Model: 1947 Enfield No5 MKI "Jungle Carbine"
Caliber: .303 British
Location (city or county): Ventura County
Price: $550.00 for rifle and magazine
Will ship (Y/N): No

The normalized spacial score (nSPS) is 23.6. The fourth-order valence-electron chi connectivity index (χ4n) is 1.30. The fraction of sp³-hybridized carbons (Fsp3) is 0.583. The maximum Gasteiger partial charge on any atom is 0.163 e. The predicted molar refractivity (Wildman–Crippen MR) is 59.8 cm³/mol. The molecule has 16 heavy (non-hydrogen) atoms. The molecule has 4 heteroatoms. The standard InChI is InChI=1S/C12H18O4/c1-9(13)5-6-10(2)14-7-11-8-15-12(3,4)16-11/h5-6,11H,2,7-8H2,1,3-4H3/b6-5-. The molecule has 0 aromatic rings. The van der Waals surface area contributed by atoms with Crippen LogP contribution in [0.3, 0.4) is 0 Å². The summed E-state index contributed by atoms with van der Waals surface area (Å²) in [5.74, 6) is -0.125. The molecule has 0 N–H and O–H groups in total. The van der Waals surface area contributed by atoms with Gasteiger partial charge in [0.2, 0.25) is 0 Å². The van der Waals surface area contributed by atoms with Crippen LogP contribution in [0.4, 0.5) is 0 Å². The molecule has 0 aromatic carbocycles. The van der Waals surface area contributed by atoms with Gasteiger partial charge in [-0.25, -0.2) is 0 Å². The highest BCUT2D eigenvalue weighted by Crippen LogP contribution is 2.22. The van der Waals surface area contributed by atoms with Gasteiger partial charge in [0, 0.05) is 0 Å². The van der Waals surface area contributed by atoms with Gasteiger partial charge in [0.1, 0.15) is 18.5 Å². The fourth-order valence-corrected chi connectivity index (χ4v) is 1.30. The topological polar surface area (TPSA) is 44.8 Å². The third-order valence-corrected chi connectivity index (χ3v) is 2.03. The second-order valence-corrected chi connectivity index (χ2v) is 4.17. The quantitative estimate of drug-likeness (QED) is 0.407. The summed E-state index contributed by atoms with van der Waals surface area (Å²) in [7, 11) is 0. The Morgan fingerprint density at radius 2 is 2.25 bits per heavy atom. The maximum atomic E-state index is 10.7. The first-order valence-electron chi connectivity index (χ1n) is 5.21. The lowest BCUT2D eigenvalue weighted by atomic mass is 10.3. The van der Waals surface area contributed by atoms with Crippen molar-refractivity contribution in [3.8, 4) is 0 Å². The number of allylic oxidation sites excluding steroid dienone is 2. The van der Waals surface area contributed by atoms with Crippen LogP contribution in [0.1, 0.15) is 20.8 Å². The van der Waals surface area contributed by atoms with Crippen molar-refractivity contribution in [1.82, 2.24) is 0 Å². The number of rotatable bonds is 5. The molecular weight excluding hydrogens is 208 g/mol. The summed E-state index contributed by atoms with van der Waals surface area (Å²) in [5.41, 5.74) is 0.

This is a 1947 Fazakerly Enfield No5 MKI, often erroneously referred to as a "Jungle Carbine". Bought this from a fellow Calgunner a couple of years ago. I have had it out a several times and its a blast to shoot. Rifle is overall in good condition condition with the normal black paint chipping on the barrel and a few small scratches and dings from handling in the wood. Stock is in nice condition overall, has no cracks, no major handling marks, just normal wear and tear. Bore is excellent with shine, rifling is strong and well defined. Rifle shoots well, no "wandering zero" that I have experienced in 250 rounds of various brand ammo with regular milsurp accuracy of 2-3 MOA. This rifle reliably detonates and cycles with all brands and types of .303 British ammo I have put through it but seems to be most accurate with my own reloads. I hate to sell this rifle, but need the money. Unlike almost all No5 MKI rifles, this rifle's rubber butt pad seems to be original and is in excellent condition (they are typically rotted away or falling apart). This is a genuine No5 MKI, not an aftermarket or importer "fake", it has the receiver cuts, hollowed out bolt handle, correct barrel, stock, stock fittings for a genuine No 5 MKI. Magazine functions fine but it not serial number matched to rifle and it has some very minor pitting along the bottom left and right seams, not progressive, not active rust there. I am not that familiar with how the serial number schemes on Enfields are as far as numbers matching but receiver is serial number AA7039, safety is marked F118, Magazine V6429, Butt Plate fitting M78, Rear sight F, Bolt F5, Front Sight F45 so it's either a mix master or Fazakerly has some weird numbering scheme. Disclaimer: This rifle has shot fine with no signs of incorrect head space or chamber pressure issues, I did check head space before firing it, no pressure or head space signs on cases. I advise you to have it checked out by a competent professional gunsmith before shooting it. This rifle is a great shooter, it's beautiful cosmetically and it's special, there were not a ton of these ever made. This is a classic, very collectible rifle that I hate to part with but I have two Enfields and can only afford to keep one.